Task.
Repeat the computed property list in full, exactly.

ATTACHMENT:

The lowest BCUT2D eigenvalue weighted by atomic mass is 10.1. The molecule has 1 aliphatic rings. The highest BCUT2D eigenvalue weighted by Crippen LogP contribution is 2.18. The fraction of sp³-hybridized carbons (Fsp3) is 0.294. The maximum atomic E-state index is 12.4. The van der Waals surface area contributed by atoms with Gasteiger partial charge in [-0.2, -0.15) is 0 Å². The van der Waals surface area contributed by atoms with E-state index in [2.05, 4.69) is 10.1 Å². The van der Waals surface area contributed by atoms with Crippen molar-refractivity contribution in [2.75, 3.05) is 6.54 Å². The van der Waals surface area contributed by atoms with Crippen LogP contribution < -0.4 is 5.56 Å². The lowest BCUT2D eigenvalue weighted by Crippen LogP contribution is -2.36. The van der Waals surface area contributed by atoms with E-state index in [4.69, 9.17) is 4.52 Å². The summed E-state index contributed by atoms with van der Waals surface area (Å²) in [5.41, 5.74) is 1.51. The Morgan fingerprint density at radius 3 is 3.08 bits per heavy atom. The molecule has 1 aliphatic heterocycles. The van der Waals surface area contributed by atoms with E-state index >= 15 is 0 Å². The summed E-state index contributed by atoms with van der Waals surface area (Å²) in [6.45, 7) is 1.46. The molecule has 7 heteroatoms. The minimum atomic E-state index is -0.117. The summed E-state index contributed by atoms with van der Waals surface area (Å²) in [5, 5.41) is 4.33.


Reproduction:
The lowest BCUT2D eigenvalue weighted by atomic mass is 10.1. The molecule has 1 aliphatic rings. The highest BCUT2D eigenvalue weighted by Crippen LogP contribution is 2.18. The fraction of sp³-hybridized carbons (Fsp3) is 0.294. The maximum atomic E-state index is 12.4. The van der Waals surface area contributed by atoms with Gasteiger partial charge in [-0.2, -0.15) is 0 Å². The van der Waals surface area contributed by atoms with E-state index in [2.05, 4.69) is 10.1 Å². The van der Waals surface area contributed by atoms with Crippen molar-refractivity contribution in [2.75, 3.05) is 6.54 Å². The van der Waals surface area contributed by atoms with Crippen LogP contribution < -0.4 is 5.56 Å². The lowest BCUT2D eigenvalue weighted by Crippen LogP contribution is -2.36. The van der Waals surface area contributed by atoms with E-state index in [4.69, 9.17) is 4.52 Å². The summed E-state index contributed by atoms with van der Waals surface area (Å²) in [5.41, 5.74) is 1.51. The Morgan fingerprint density at radius 3 is 3.08 bits per heavy atom. The molecule has 1 aliphatic heterocycles. The van der Waals surface area contributed by atoms with E-state index >= 15 is 0 Å². The summed E-state index contributed by atoms with van der Waals surface area (Å²) in [6.45, 7) is 1.46. The molecule has 7 heteroatoms. The minimum atomic E-state index is -0.117. The summed E-state index contributed by atoms with van der Waals surface area (Å²) in [5, 5.41) is 4.33.